In 2007 the Intergovernmental Panel on Climate Change estimated that the oceans would rise by between 18 and 59 centimeters by the end of this century. Recently Svetlana Jevrejeva of the Proudman Oceanographic Laboratory has come up with much higher projections. She thinks that the sea level rise will be between 60 and 160 centimetres.
The difference is the way in which the Proudman Laboratory has done its calculations. Traditionally the IPCC calculated two separate things based on their estimates of global warming – the amount of ice that is melting into the sea and the natural increase in the volume of the sea by thermal expansion – expansion as the water gets warmer.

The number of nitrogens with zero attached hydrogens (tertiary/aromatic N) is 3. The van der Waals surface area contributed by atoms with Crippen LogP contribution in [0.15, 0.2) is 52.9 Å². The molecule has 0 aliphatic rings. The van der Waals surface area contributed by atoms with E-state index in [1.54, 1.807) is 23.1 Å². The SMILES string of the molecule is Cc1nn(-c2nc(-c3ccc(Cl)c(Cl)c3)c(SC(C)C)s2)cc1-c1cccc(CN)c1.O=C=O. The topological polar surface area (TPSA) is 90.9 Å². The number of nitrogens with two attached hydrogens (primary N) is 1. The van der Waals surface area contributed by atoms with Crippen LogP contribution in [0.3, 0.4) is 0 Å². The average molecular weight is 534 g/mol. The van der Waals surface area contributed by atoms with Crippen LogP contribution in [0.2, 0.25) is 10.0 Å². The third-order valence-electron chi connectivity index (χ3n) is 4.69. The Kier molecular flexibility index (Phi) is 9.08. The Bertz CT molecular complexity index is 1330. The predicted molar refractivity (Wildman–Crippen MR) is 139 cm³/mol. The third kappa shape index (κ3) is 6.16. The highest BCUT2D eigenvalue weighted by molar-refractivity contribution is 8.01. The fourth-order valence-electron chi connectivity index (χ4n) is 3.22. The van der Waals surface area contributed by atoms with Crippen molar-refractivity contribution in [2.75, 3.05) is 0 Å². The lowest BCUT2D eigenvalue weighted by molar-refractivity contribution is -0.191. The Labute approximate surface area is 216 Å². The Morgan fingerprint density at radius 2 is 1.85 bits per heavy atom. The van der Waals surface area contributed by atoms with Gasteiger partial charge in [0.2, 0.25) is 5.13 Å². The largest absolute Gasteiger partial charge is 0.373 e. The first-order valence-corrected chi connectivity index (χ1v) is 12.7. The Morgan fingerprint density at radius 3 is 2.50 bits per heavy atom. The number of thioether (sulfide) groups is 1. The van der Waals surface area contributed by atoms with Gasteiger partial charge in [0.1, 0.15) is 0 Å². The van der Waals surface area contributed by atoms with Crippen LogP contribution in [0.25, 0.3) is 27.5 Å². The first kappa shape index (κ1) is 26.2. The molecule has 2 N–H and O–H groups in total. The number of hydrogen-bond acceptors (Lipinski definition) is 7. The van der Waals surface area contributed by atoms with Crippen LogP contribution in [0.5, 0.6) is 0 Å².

Proudman have taken into account, not just thermal expansion and estimates of global warming, but also natural events which cause the sea to expand or contract.
If, for example, levels of solar radiation reached the lowest levels for 10,000 years, the sea level rise would be in the range of 10 to 20 centimetres. High volcanic activity will also apparently reduce sea level rises.
One thing emerges; the IPCC model for suggesting sea level changes is too simplistic and need revision.